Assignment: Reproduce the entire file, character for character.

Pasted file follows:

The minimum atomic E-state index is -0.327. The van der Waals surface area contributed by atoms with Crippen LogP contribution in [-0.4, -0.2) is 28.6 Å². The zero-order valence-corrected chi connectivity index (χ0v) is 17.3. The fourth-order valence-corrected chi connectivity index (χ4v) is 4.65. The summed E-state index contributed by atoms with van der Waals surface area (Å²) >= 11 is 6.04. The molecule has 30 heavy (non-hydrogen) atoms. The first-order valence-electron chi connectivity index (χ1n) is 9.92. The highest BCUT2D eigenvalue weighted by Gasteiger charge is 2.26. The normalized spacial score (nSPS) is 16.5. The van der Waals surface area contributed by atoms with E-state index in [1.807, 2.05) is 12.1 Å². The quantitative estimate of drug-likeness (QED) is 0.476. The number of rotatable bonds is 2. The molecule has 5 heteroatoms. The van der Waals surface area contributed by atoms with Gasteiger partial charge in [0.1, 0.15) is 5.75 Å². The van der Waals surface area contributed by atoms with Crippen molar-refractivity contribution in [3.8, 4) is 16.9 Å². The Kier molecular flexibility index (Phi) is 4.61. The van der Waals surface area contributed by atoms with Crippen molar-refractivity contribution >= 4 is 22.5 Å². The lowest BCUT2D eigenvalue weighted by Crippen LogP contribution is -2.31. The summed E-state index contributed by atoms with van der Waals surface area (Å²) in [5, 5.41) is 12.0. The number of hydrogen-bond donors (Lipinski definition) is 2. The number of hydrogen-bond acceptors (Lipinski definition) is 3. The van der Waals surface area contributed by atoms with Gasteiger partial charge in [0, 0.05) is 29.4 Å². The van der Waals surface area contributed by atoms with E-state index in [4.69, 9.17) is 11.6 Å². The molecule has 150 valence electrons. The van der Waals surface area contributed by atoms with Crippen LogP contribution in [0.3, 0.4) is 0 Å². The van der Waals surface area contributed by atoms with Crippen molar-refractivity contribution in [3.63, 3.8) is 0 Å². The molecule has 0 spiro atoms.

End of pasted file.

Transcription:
The minimum atomic E-state index is -0.327. The van der Waals surface area contributed by atoms with Crippen LogP contribution in [-0.4, -0.2) is 28.6 Å². The zero-order valence-corrected chi connectivity index (χ0v) is 17.3. The fourth-order valence-corrected chi connectivity index (χ4v) is 4.65. The summed E-state index contributed by atoms with van der Waals surface area (Å²) >= 11 is 6.04. The molecule has 30 heavy (non-hydrogen) atoms. The first-order valence-electron chi connectivity index (χ1n) is 9.92. The highest BCUT2D eigenvalue weighted by Gasteiger charge is 2.26. The normalized spacial score (nSPS) is 16.5. The van der Waals surface area contributed by atoms with E-state index in [1.807, 2.05) is 12.1 Å². The quantitative estimate of drug-likeness (QED) is 0.476. The number of rotatable bonds is 2. The molecule has 5 heteroatoms. The van der Waals surface area contributed by atoms with Gasteiger partial charge in [0.1, 0.15) is 5.75 Å². The van der Waals surface area contributed by atoms with Crippen molar-refractivity contribution in [3.8, 4) is 16.9 Å². The Kier molecular flexibility index (Phi) is 4.61. The van der Waals surface area contributed by atoms with Crippen molar-refractivity contribution >= 4 is 22.5 Å². The lowest BCUT2D eigenvalue weighted by Crippen LogP contribution is -2.31. The summed E-state index contributed by atoms with van der Waals surface area (Å²) in [5, 5.41) is 12.0. The number of hydrogen-bond donors (Lipinski definition) is 2. The number of hydrogen-bond acceptors (Lipinski definition) is 3. The van der Waals surface area contributed by atoms with Gasteiger partial charge in [0, 0.05) is 29.4 Å². The van der Waals surface area contributed by atoms with E-state index in [4.69, 9.17) is 11.6 Å². The molecule has 150 valence electrons. The van der Waals surface area contributed by atoms with Crippen LogP contribution in [0.3, 0.4) is 0 Å². The van der Waals surface area contributed by atoms with Crippen molar-refractivity contribution in [3.63, 3.8) is 0 Å². The molecule has 0 spiro atoms.